Workshop-series with invited contributor Léuli Eshrāghi
Location: TBA, Gothenburg
More information is coming soon.
Conversation with contributors led by co-editors Marie-Louise Richards and Cathryn Klasto
More information is coming soon.
Valentina Desideri explores study as a form of making art and making art as a form of study. She trained in contemporary dance at the Laban Centre in London (2003–2006), later did her MA in Fine Arts at the Sandberg Institute in Amsterdam (2011–13) and is currently a PhD candidate at the Social Justice Institute at the University of British Columbia, Vancouver. She does Fake Therapy and Political Therapy, she speculates in writing with Stefano Harney, she engages in Poethical Readings and gathers Sensing Salons with Denise Ferreira da Silva, and collaborates with many. She is one of the co-organizers of Performing Arts Forum in France and the online platform www.ehcho.org, she is a reader and a writer.
Dr Denise Ferreira da Silva
Denise Ferreira da Silva is Professor at the Social Justice Institute, University of British Columbia (Vancouver, Canada) and Adjunct Professor at MADA, at Monash University (Melbourne, Australia). Her academic writings and artistic practice address the ethico-political challenges of the global present. She is the author of Toward a Global Idea of Race (University of Minnesota Press, 2007), A Dívida Impagavel (Oficina da Imaginaçāo Política and Living Commons, 2019), Unpayable Debt (Stenberg/MIT Press, forthcoming) and co-editor (with Paula Chakravartty) of Race, Empire, and the Crisis of the Subprime (Johns Hopkins University Press, 2013). Her several articles have been published in leading interdisciplinary journals, such as Social Text, Theory, Culture & Society, Social Identities, PhiloSOPHIA, Griffith Law Review, Theory & Event, The Black Scholar, to name a few. Her artistic works includes the films Serpent Rain (2016) and 4Waters-Deep Implicancy (2018), in collaboration with Arjuna Neuman; and the relational art practices Poethical Readings and Sensing Salon, in collaboration with Valentina Desideri.
Léuli Eshrāghi is a Sāmoan/Persian/Cantonese artist, writer, curator and researcher working between Australia and Canada. They intervene in display territories to center global Indigenous and Asian diasporic visuality, sensual and spoken languages, and ceremonial-political practices. They engage with Indigenous futurities as haunted by ongoing militourist and missionary violences that once erased faʻafafine-faʻatane people from kinship and knowledge structures. Eshrāghi is Curator of the 9th TarraWarra Biennial in 2023, Curatorial Researcher in Residence at the University of Queensland Art Museum, and Scientific Advisor (Reclaim the Earth) at the Palais de Tokyo. In 2022, Eshrāghi led the first global Indigenous art criticism edition of the Momus Emerging Critics Residency, titled Writing Relations, Making Futurities.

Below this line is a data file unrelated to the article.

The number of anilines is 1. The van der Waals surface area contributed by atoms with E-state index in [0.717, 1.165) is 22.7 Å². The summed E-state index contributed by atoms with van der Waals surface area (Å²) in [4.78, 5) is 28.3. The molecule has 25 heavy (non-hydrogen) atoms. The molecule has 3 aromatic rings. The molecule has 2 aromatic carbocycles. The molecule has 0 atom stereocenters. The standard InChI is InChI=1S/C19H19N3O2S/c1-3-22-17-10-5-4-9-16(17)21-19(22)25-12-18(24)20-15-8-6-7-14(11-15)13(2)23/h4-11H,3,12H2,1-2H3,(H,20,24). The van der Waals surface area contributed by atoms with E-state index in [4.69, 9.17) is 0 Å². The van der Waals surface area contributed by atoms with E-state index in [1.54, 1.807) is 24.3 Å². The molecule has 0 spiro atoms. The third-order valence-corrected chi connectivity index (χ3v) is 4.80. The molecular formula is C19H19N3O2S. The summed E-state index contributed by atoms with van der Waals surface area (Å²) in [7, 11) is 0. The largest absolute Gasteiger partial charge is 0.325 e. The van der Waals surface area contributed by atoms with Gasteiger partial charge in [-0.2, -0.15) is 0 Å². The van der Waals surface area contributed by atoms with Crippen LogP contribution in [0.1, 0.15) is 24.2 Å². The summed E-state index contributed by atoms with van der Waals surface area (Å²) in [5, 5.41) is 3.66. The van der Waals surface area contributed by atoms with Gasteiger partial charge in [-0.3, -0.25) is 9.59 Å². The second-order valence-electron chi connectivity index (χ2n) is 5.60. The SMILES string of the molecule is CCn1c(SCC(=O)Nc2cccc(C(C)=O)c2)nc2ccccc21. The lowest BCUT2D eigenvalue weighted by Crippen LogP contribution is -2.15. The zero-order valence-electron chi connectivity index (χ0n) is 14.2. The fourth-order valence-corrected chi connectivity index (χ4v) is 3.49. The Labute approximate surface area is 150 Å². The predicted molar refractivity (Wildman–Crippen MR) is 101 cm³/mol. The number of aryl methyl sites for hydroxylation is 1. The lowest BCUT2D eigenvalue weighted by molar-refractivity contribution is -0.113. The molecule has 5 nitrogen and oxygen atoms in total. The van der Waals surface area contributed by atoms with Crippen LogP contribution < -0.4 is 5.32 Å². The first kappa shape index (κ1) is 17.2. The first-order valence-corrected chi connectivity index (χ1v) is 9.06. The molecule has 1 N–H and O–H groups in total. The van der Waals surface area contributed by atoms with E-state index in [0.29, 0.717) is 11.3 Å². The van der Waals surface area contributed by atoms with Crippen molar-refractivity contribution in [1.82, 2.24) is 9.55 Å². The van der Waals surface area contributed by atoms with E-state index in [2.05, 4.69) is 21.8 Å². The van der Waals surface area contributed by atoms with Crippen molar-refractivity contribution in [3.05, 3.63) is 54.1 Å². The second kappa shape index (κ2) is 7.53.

Cathryn Klasto is a transdisciplinary theorice, educator, and researcher. They make theory as critical practice via occupying the intersection of visual art, spatial practice, urban design and architecture. Currently a lecturer in Fine Art at HDK-Valand, University of Gothenburg, they have a range of enquiry subjects including: radical future pedagogy – citational practices – climate narratives – public publishing – atmosphere building – ethics (with a focus on feminist meta-ethics) – xenofeminist spatialities – future-orientated methodologies – network theory – spatial modes of writing – micro urban ecologies – speculative urbanism.
Marie-Louise Richards is an architect, lecturer, and researcher at the Royal Institute of Art in Stockholm. Her work explores invisibility as embodiment, a critical strategy, and a spatial category through methods of architectural and artistic practice, curatorial practice, and writing. Current work seeks to interrogate the Swedish Welfare State, colonial narratives, and the relationships of race and space. Reimagining the discipline, practice and history of architecture, through citational practices, queer, black feminist and decolonial methodologies, theories and approaches. She is part of the research platform Spaces of Care, Disobedience and Desire, and the research collaborative The Domestic Worldmaking of the Enslaved.